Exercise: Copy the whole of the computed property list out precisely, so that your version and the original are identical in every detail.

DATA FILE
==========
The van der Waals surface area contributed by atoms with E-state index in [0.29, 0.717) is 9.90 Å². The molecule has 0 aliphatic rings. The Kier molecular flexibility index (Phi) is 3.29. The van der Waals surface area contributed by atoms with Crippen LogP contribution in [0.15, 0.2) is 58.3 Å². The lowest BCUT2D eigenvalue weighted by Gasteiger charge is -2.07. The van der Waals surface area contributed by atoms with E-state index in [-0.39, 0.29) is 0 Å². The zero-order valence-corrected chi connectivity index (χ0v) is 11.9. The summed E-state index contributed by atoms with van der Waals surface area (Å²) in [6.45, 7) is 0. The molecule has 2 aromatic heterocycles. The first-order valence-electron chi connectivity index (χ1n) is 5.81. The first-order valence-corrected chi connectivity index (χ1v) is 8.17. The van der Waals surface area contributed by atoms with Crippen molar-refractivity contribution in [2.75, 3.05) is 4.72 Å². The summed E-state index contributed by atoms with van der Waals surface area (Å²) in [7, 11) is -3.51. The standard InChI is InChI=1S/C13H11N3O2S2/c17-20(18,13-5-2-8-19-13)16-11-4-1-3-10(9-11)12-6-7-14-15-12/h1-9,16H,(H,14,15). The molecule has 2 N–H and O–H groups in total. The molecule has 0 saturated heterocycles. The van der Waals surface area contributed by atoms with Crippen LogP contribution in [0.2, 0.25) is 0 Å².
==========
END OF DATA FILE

The van der Waals surface area contributed by atoms with E-state index in [0.29, 0.717) is 9.90 Å². The molecule has 0 aliphatic rings. The Kier molecular flexibility index (Phi) is 3.29. The van der Waals surface area contributed by atoms with Crippen LogP contribution in [0.15, 0.2) is 58.3 Å². The lowest BCUT2D eigenvalue weighted by Gasteiger charge is -2.07. The van der Waals surface area contributed by atoms with E-state index in [-0.39, 0.29) is 0 Å². The zero-order valence-corrected chi connectivity index (χ0v) is 11.9. The summed E-state index contributed by atoms with van der Waals surface area (Å²) in [6.45, 7) is 0. The molecule has 2 aromatic heterocycles. The first-order valence-electron chi connectivity index (χ1n) is 5.81. The first-order valence-corrected chi connectivity index (χ1v) is 8.17. The van der Waals surface area contributed by atoms with Crippen molar-refractivity contribution in [2.75, 3.05) is 4.72 Å². The summed E-state index contributed by atoms with van der Waals surface area (Å²) in [7, 11) is -3.51. The standard InChI is InChI=1S/C13H11N3O2S2/c17-20(18,13-5-2-8-19-13)16-11-4-1-3-10(9-11)12-6-7-14-15-12/h1-9,16H,(H,14,15). The molecule has 2 N–H and O–H groups in total. The molecule has 0 saturated heterocycles. The van der Waals surface area contributed by atoms with Crippen LogP contribution in [0.2, 0.25) is 0 Å².